The Health Insurance Portability Accountability Act

The HIPAA or Health Insurance Portability Accountability Act was passed by Congress in 1996. It is intended to protect patients medical records and any other information pertaining to their health and well being.

For the purposes of the HIPAA, the records are referred to as “Protected Health Information” and there are a raft of policies and rules regarding how they are stored, used and transmitted. The information can be anything from doctors notes, test results, lab results, billing information or health insurance documents, and also any email transmission of such documents.

Despite this law being in place for almost 15 years, there is still much confusion about what it means, who it covers and what to do about it. This has led to an almost paranoid attitude towards patient records, with providers fearing that they would be sued for letting any of it get loose. This has managed to slow down and stifle the transfer of medical information between organizations, which isn’t ideal in any situation.

HIPAA email rules form part of the overall legislation and specifically cover electronic mail transmission and storage of HIPAA information. It’s also part of the confidentiality scheme that includes transmission and storage of emails, as well as paper records. Emails must be sent encrypted, stored securely and be readily retrievable if necessary.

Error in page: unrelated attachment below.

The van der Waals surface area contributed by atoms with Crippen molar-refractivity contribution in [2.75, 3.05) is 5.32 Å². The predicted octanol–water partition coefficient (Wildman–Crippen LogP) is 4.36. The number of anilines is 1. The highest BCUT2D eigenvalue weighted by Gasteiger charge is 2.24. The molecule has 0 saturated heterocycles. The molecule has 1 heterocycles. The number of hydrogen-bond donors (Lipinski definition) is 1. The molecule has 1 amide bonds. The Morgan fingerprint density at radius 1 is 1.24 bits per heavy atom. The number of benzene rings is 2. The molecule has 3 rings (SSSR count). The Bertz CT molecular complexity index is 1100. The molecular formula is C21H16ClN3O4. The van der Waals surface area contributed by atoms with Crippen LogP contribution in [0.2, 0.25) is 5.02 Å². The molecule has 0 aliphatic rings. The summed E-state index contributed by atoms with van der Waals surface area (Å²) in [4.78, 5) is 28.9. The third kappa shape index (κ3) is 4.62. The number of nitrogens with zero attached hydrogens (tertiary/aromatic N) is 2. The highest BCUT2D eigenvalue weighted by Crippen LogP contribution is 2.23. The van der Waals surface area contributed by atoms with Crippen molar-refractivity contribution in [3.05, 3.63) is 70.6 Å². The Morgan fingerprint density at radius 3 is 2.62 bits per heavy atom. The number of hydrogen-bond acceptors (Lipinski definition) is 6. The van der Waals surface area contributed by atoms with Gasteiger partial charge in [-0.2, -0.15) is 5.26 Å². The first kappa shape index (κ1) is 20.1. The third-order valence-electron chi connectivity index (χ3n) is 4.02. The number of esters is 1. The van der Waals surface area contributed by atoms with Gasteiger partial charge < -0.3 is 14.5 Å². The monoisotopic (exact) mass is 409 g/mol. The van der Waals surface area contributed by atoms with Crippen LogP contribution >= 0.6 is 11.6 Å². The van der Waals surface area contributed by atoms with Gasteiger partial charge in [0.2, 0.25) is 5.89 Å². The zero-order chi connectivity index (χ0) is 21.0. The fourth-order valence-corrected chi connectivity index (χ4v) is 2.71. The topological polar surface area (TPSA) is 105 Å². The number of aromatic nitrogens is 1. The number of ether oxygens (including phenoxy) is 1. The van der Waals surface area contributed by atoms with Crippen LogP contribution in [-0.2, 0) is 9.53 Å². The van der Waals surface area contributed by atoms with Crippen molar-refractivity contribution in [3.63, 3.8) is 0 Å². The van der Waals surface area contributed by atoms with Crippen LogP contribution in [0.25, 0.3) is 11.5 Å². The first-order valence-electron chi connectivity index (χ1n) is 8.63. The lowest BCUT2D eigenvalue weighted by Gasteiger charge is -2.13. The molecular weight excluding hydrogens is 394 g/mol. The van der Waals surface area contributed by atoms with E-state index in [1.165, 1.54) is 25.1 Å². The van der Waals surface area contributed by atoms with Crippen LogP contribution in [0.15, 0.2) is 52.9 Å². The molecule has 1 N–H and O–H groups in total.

Patients are also surprised when they realize who can see their records. In fact, anyone who has any dealings with medical bills, insurance and healthcare can access the records including employers, insurance companies and the government if Medicare or Medicaid is involved.

Patients know if their doctor complies with HIPAA as they will be given a copy of the doctor’s notice of privacy policy. This policy should outline what information your doctor retains, shares and with whom. It will also list how your private health information might be disclosed without your permission and how other disclosures can only be made with your consent. Patients are asked to sign this policy, but it doesn’t mean the patient is signing away any rights, just that they acknowledge they have been shown the policy.

In some aspects the HIPAA works quite well. It protects patient information quite effectively, yet stays out the way during practical problems, like if a patient needs a relative to collect a prescription, or when a school needs to access a child’s vaccination records. It does create quite an overhead for doctors, hospitals and insurance companies though as there is a lot more to administrate.

Using email, keeping records, storing information and how it’s shared is now completely different, and takes a lot more looking after. Email has to be encrypted, protected on computers, stored securely and be able to be retrieved quickly. This not only means new systems to facilitate this, but also the people and training for them to use it.

Overall the HIPAA is good news for patients. It goes a long way to protecting confidentiality. As always, the legislation isn’t perfect and causes as many problems as it solves. It takes a considerable amount of effort to comply with and is overly complicated.